I am sure you will get some great tips there is so much knowledge on this forum.

Your pup is utterly lovely!

View attachment 482493
Aww, so is your pup! I definitely need to remember to have something on hand to redirect him.
 

·
Registered
Joined
·
19 Posts
Discussion Starter · #9 ·
Well I'm sure others on here will give you advise but how are you training him? He also should be going to the groomer at least every 4- weeks at this stage to learn proper grooming behavior, even if you want to keep him fluffy. Its just a good thing to do. I do it with mine. The get a face, feet ,and fanny. I handle their feet every day and use a dermal on their nails. I also crate train, however with my recent rescue pup I haven't..he is just so chill and lies around and is not a chewer (as of yet). I get those puzzle sticks that are all twisted and he will chew on those. I would get him into puppy school or at least put him on leash and teach him the basics, sit, down, shake. Get him some puzzle toys and play some mind games to keep him busy. Also keep in mind that tired pups get very busy n bite and nap in crate of pen may be helpful. I'm sure others can give you some more ideas. Also I'd take him to the vet once a week if vet will allow it, just to get a treat or get weighed, its helpful for him to learn the vet office isn't a bad place. Good luck with your pup, he is adorable.
Oops, my training question was specifically towards my discipline to reduce his biting behaviour. But also thanks for the other advice! I just booked him in to see a groomer next week, and I’ve been thinking of buying a muzzle (per the suggestion of the vet following the biting incident) since I really don’t want want him to bite the groomer. I’ve been trimming the fur around his eyes at home and while he initially hated it, he’s gotten bounds better which is reassuring. Crate training is definitely a life saver. Timeout, if his biting is really bad, means putting him in his run/crate area. I’ve trained him all the basic commands and he’s amazing on leash (I live in an apartment so that’s somewhat mandatory), but I think I may still consider classes after reading the other comments re the biting behaviour. I definitely need to look into the vet visits. Thanks for your advice!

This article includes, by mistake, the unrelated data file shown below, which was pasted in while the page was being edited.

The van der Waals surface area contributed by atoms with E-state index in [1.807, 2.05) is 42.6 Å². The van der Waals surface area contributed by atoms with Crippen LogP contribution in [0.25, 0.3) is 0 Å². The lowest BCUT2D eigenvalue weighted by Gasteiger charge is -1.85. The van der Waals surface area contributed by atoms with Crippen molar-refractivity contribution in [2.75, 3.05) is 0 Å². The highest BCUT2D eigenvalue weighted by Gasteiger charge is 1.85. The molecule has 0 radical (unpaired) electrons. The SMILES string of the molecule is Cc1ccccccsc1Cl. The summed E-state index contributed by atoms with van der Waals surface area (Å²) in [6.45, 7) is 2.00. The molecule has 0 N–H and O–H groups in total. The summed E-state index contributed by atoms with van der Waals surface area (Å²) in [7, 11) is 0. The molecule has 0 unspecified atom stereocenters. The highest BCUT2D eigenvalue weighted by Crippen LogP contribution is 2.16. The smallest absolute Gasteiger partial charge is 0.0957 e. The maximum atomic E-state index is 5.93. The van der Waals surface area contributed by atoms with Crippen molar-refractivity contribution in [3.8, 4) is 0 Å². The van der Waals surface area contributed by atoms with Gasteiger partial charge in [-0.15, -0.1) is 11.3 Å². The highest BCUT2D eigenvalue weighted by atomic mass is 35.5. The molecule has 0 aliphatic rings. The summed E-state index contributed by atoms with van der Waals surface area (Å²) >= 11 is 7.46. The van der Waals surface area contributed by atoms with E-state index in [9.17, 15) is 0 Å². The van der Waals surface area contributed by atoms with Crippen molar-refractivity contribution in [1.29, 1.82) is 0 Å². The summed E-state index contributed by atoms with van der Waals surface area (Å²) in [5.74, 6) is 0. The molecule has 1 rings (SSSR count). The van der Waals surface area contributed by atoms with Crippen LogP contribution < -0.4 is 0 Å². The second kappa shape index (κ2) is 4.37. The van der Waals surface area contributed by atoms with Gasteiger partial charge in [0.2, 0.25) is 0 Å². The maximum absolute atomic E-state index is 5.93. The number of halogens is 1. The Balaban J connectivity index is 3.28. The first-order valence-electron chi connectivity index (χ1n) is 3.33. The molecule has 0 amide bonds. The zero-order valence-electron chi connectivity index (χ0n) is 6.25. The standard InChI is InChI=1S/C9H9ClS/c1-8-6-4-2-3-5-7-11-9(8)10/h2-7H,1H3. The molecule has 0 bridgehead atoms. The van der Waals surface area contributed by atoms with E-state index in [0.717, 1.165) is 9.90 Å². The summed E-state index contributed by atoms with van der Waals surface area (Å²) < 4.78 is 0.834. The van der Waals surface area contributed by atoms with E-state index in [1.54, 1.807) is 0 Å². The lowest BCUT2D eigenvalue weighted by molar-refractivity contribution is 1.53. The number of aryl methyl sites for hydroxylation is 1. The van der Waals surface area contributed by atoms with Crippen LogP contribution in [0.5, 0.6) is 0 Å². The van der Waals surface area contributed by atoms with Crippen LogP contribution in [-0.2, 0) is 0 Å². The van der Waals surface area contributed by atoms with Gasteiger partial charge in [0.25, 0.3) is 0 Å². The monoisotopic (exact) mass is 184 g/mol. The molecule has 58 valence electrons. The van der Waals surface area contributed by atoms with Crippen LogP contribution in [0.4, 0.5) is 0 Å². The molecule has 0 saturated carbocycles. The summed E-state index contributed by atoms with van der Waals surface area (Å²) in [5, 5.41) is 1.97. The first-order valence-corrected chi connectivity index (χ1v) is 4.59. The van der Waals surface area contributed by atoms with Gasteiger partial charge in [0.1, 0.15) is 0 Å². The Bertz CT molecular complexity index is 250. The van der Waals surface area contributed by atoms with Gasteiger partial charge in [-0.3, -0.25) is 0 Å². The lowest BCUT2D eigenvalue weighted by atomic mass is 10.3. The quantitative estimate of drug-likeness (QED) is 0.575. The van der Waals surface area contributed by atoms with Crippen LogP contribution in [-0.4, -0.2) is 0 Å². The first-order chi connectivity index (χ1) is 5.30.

·
Registered
Joined
·
996 Posts
For a puppy, high pitched voices mean play. A low pitched "knock it off!" with a hand placed over the muzzle works much better. Just for a couple of moments and then play resumes. If the puppy keeps biting, get up and leave or pick the puppy up and deposit him in another room (or in his crate) and close the door. Again, only for a minute or so.

Always remember you are not punishing the puppy, you are correcting a behavior. Don't get mad, be firm and consistent.

For the vet, try to stop by the vet's office as many times as they will let you for fear free visits. Also get the puppy used to many different people touching him all over, including paws, in as many different places (not just at home) as possible.
 

·
Premium Member
Joined
·
24,646 Posts
If you choose to try a muzzle please make sure you invest proper training in having him accept the muzzle in a calm state. Otherwise you will develop a fearful and aggressive defense towards you putting it on. All of our dogs accept (did accept) muzzles. I have a muzzle properly sized for each dog in my canine first aid kit.
 
  • Like
Reactions: oodlypoodly